JA: You know, I was talking, recently, about editing Handsworth Songs, and how I had another quote from Gramsci on the wall—the bit about the crisis residing precisely in the fact that the old is dying and the new can’t be born; about how “in the interregnum, a great variety of morbid symptoms will appear.”…And that stuff is here, too. It was very clear to me, with this project, that we were tracking moments. We were encountering [Stuart] on these radio and TV programmes, always on the cusp of what’s about to happen, and being forced to respond—What do you think the problem is here? What will happen? What will become of this, or that, or these kids? It was clear that that’s what we were doing. And that was married to another idea—or a resolve, really, that we weren’t going to do any more interviews with Stuart. [Laughs.] This had to be an inventory of the self from the archive. That’s it. Because if we couldn’t get the past to make sense, in that way, then the very notion of a historical document, in a very real sense, was a fiction. So that was the task—to cull from this recorded material some sense of seamless narrative. But to do so in such way, too, that the tempo registers in such a way that the question of temporality, really, is in the foreground. Because that’s what we were dealing with—indexicality, and temporality; you know, the passing of fucking time. [Laughs.]
JJS: And one way, of course, that that’s done is through this film’s score—through the use, throughout, of Miles Davis; of records from these different moments in time.
JA: Yes. From the beginning, the question of how the index itself might be organized, and what the tonal register would be, was very clear. But the moment I heard [Stuart] say, “Miles Davis put a finger on my soul”, I thought, that’s it; that’s what we need. “Miles put a finger on my soul, and never took it away.” At that moment, it became a dialogue between the two of them. Not a dialogue in the sense of one saying something as substantial as the other, and the other replying. Miles is very much the slave in this master narrative. [Laughs.] But nevertheless, he does bring something to bear which is indispensable, in the unfolding of time, that’s central to this piece. Because we needed a way of marking time, and thank God [Stuart] went for Miles—I mean, if he’d gone for Sonny Rollins, we would have been in trouble. [Laughs.]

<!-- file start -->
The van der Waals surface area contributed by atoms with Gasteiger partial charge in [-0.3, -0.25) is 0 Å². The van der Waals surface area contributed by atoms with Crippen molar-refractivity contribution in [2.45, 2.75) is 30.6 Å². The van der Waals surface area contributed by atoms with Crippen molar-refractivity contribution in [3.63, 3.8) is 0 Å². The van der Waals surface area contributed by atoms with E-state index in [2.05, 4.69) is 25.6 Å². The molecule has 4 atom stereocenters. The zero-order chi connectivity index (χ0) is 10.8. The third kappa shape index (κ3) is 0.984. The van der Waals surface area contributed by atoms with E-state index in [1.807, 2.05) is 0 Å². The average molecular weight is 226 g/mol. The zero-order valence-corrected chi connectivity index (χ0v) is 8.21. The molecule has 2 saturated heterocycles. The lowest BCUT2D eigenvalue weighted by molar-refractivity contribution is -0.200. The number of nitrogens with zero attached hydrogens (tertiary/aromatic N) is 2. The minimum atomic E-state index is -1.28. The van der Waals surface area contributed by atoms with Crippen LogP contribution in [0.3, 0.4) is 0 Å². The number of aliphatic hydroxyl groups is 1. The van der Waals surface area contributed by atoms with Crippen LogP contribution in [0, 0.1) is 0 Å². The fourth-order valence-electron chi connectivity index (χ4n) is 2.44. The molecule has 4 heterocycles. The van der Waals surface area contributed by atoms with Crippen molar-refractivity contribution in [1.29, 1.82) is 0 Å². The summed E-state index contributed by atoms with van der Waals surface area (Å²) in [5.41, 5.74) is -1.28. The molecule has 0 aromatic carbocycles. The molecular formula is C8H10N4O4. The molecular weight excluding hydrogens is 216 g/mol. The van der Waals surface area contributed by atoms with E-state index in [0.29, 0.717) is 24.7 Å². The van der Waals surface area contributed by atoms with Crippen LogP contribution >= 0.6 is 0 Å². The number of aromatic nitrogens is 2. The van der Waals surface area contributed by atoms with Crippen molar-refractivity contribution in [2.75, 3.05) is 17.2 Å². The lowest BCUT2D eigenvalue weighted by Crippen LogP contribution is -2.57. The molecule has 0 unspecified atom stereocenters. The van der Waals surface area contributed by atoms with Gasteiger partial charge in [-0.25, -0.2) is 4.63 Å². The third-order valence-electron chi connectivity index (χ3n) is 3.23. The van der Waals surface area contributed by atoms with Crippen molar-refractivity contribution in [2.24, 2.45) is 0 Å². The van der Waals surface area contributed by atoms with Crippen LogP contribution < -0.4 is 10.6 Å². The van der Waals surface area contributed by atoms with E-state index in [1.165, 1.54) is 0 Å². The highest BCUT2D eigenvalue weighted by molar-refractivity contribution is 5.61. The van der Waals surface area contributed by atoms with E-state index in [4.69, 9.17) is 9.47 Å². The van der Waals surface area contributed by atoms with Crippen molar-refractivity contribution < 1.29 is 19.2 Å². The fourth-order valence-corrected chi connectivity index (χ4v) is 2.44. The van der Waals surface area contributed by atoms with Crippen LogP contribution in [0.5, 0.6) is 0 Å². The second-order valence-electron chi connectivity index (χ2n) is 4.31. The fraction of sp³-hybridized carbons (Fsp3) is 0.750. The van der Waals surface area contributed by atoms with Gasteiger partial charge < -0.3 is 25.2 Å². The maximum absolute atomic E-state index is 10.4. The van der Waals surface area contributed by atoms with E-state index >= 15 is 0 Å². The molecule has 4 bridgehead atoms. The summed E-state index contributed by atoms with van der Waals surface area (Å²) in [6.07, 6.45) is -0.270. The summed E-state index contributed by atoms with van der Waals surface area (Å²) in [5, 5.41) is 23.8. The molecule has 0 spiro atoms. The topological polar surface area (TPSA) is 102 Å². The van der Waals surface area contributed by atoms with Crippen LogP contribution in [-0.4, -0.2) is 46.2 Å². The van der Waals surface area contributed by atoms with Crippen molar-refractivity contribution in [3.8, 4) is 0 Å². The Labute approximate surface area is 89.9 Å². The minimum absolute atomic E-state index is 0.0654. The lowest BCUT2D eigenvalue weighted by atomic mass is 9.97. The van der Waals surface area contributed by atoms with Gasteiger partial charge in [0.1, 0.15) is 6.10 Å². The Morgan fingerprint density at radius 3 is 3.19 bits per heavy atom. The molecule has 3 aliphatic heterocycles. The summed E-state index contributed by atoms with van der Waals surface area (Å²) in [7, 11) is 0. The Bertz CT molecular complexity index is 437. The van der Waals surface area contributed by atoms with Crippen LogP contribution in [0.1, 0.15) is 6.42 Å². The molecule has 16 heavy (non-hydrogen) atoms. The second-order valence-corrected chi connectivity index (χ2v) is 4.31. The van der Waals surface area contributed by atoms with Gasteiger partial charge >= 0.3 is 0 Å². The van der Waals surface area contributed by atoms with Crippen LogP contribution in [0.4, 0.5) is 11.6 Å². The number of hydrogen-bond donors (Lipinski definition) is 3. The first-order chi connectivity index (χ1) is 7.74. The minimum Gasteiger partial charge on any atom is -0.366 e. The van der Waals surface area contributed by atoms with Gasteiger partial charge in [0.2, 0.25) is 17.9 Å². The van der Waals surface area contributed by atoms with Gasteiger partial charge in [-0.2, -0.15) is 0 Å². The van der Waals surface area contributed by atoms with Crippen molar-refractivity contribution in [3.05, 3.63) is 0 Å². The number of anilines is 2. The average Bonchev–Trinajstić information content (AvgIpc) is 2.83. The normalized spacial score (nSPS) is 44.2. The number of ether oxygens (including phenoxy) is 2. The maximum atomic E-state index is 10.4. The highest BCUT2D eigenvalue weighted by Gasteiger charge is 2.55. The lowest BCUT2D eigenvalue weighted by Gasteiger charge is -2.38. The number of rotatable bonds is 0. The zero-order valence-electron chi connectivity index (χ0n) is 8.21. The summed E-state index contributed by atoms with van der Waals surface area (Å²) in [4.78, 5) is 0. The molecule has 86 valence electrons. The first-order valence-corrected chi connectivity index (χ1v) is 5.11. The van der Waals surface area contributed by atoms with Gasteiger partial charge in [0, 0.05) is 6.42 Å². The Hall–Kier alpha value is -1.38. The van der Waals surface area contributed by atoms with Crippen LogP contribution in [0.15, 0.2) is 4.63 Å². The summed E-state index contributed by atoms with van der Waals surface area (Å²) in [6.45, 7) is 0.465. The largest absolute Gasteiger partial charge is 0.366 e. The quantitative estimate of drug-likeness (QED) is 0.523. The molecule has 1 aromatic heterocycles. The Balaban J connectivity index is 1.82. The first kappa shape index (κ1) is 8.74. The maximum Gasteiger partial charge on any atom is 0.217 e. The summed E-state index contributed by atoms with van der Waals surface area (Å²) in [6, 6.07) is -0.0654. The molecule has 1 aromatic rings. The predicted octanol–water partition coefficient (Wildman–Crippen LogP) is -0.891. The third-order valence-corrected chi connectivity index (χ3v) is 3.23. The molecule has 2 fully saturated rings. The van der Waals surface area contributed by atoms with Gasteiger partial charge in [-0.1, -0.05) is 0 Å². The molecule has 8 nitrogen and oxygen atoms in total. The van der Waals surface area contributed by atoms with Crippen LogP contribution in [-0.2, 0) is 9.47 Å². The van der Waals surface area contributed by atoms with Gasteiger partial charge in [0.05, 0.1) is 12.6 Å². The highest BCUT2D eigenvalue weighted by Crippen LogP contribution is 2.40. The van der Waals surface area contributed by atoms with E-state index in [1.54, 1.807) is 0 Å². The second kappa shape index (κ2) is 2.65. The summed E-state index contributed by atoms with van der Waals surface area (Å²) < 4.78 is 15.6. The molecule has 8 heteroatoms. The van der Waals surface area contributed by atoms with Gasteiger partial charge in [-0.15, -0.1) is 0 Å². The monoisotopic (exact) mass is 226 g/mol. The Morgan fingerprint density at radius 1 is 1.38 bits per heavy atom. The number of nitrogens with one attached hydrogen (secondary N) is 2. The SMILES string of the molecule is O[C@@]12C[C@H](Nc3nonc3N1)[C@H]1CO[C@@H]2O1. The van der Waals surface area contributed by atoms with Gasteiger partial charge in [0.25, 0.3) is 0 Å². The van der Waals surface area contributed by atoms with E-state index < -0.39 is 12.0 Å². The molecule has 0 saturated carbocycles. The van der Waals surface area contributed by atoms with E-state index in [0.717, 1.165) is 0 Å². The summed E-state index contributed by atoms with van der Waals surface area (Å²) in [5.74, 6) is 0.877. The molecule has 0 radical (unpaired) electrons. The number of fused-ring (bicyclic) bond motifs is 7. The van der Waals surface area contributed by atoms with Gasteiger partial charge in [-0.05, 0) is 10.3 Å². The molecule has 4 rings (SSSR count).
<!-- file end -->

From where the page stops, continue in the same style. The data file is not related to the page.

JJS: When we think of musicians, who is more periodized, in a way, than Miles Davis?
JA: Talk about contingency! I mean, here’s Mr Opaque, but he’s subjecting each moment to these urgent questions; with this sense that whatever’s happening needs to be digested, incorporated, spat out right away. And it’s so interesting to me, when you talk to people who worked with him, how little of this was articulated. Herbie Hancock, [Keith] Jarrett, whoever—they’d go over to the house, the studio: Miles says “You’re there” [in a croaky whisper], “play.” But he was a great casting director, is the thing; he got what he needed. You listen to the recording of the complete sessions of Bitches Brew, and at some point, he’s there [croaking whisper]: “Ok, that’s it.” It was all open, you know. “Let’s keep that tape running”—but at some point, he had an idea of what it was that would have to be spliced, for want of a better word, into this new being. He knew what he wanted.
I suppose the difference, between Stuart and him, is in the quality of subconsciousness involved. “Radical contingency” suggests that at any one time, you’re throwing yourself into something not knowing where you’re going to end up; you’re comfortable taking that risk, that gamble, that wager. Every time Stuart goes into a radio station, that’s what he’s doing. The sonic accompaniment is slightly different, in the sense that Miles may be embracing contingency, but he has some idea where he’s going. And I think it’s that mix, that I suddenly realized would work—the marrying this contingency with a kind of radical openness. That just seemed to suggest something, aesthetically, about how to go about things in general, that I hadn’t really thought of before.